Lantern Rouge; nope not those you see about in Amsterdam, nor a reference to the song Roxanne by The Police. French for bringing up the rear, it would be the role Okky would occupy. Originally planning to make his maiden Ol Dirty appearance on a Cinelli Mash, we convinced him otherwise, becoming an eleventh hour inclusion to our troupe of Soup Bæs and friends. He was now aboard a Specialized Turbo Skrrrrrt Edition, all on the proviso that he undertook Lantern Rouge duties, something we were happy to go along with.




We’ve put together a lot of bike ride matched playlists in our time, but this could be considered our coming of age masterpiece. Humbled to have been commissioned by the chief legend himself, we were bestowed with the honour of curating the official Ol Dirty playlist, an integral part of the day. Informed by musical education passed down by older sisters, video game and gang film sound tracks, and childhoods spent ruining family computers with limewire viruses, Harry & Adrian present a collection of songs close to their hearts. Made available through Spotify for riders, we would hear these banging tunes wistfully willowing through the forest throughout the day, plenty of riders choosing speaker docks over a second bidon. Click the link below and use the just-short-of-5-hour playlist as the perfect accompaniment to reading this retelling, not that it will take you that long.




‘The Factory’ aka Casa Cam – hooked up via the namesake, occupied from early Friday afternoon. Cam and Kip drank as they lovingly prepared a high in carbohydrates dinner for Ben and Adrian’s evening arrival. Described as “the meal I cook to impress people” it was matched perfectly with Spanish wines from the factory shelves, and Italian beers from Adrian’s work. With heating blasting a gentle scirocco through the lounge, we dissected our thoughts on dinner, and harked back to our collective experiences of mid 2000’s hardcore and metal. Leading the discussion was Don Kipo, looking extra regal with his luscious beard – who also decided upon accompanying classical music that contrasted the vibe of the weekend, and the vibe of the particular conversation quite nicely.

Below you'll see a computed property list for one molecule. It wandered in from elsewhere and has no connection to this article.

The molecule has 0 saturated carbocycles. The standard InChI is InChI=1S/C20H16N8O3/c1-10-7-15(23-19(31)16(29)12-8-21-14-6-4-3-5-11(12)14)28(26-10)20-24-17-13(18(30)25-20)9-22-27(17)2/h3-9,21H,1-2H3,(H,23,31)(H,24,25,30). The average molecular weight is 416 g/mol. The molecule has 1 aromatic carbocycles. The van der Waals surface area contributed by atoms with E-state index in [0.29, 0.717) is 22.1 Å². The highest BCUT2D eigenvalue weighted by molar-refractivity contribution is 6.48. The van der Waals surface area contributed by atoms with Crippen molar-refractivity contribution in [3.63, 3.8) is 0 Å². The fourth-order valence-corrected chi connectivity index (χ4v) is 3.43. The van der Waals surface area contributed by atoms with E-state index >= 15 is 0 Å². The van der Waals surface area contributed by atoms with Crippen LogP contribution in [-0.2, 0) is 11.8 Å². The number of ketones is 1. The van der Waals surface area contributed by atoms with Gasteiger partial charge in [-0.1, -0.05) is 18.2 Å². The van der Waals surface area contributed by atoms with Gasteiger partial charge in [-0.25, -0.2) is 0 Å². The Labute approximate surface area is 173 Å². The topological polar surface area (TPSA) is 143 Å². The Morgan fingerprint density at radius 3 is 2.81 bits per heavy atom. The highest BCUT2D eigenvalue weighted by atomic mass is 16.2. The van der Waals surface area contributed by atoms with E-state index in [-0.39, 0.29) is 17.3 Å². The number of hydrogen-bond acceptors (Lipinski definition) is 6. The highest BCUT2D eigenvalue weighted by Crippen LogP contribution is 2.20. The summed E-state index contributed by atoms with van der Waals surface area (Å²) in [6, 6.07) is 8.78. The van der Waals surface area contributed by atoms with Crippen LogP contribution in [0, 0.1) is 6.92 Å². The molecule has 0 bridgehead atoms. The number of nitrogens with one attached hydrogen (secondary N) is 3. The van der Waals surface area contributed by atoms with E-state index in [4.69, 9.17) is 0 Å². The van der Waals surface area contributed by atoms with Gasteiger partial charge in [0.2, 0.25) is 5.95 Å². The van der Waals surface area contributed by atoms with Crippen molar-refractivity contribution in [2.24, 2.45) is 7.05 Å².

A reluctant dawn awakening was met with the sounds of cereal hitting bowls, pasta from the previous night being re-heated and gripes of having to kit up and leave the factory made vocal. The weather wasn’t all that bad, but held a presence that made you know it was cold outside. There were whispers going around on the official event page that we would be running into some snow along the way, so in order to keep warmth to a maximum our sartorial decisions were founded upon an embracement of layers. Base layers (optional) followed by kit or skinsuits, followed by jacket, followed by flanno’s – arguably the best winter kit money ($7AUD) can buy. A neck buff, gloves and potentially thicker socks would be added once we had a chance to assess the climate upon our arrival in Marysville.


With all our shit packed in the cars, the final requirement was to activate, and increase the temperatures of our cores. Fortunately, like he has done so many times before, Ben was grinding some caffé latte beans for his patented Benopress method.



• Metal filter (easier to travel with than standard paper filters)
• Filter coffee; today we are working with Everyday Coffee and using a Porlex Grinder (preferred brand)
• Kettle or water just off the boil
• Aeropress scoop; trick hint stooge you can also use the back side to agitate
Live.Love.Laugh. Mug #important

Thanks to Cam for supplying the required equipment & the beautiful preparation space.

1. Boil the kettle.

2. Recite the following: "It's all in the grind Sizemore. Can't be too fine, can't be too coarse. This, my friend is a science. I mean you're looking at the guy that believed all the commercials. You know, about the "be all you can be." I made coffee through Desert Storm. I made coffee through Panama while everyone else got to fight, got to be a Ranger. Now it's "Grimesy, black, one sugar" or "Grimesy, got a powdered anywhere?"